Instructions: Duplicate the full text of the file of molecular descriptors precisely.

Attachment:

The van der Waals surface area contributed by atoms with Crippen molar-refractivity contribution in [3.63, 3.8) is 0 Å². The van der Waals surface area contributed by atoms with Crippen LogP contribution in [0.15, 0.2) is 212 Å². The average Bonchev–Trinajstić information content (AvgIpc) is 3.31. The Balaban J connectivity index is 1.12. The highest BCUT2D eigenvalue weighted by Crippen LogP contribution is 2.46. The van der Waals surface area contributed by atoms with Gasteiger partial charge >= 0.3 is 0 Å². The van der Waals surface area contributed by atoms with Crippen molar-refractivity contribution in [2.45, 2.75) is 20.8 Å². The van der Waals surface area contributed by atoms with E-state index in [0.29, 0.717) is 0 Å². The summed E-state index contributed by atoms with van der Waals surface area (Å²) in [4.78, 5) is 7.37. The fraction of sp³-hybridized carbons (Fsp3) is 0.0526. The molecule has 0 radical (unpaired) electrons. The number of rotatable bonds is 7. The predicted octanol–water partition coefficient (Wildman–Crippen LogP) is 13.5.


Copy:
The van der Waals surface area contributed by atoms with Crippen molar-refractivity contribution in [3.63, 3.8) is 0 Å². The van der Waals surface area contributed by atoms with Crippen LogP contribution in [0.15, 0.2) is 212 Å². The average Bonchev–Trinajstić information content (AvgIpc) is 3.31. The Balaban J connectivity index is 1.12. The highest BCUT2D eigenvalue weighted by Crippen LogP contribution is 2.46. The van der Waals surface area contributed by atoms with Gasteiger partial charge >= 0.3 is 0 Å². The van der Waals surface area contributed by atoms with Crippen molar-refractivity contribution in [2.45, 2.75) is 20.8 Å². The van der Waals surface area contributed by atoms with E-state index in [0.29, 0.717) is 0 Å². The summed E-state index contributed by atoms with van der Waals surface area (Å²) in [4.78, 5) is 7.37. The fraction of sp³-hybridized carbons (Fsp3) is 0.0526. The molecule has 0 radical (unpaired) electrons. The number of rotatable bonds is 7. The predicted octanol–water partition coefficient (Wildman–Crippen LogP) is 13.5.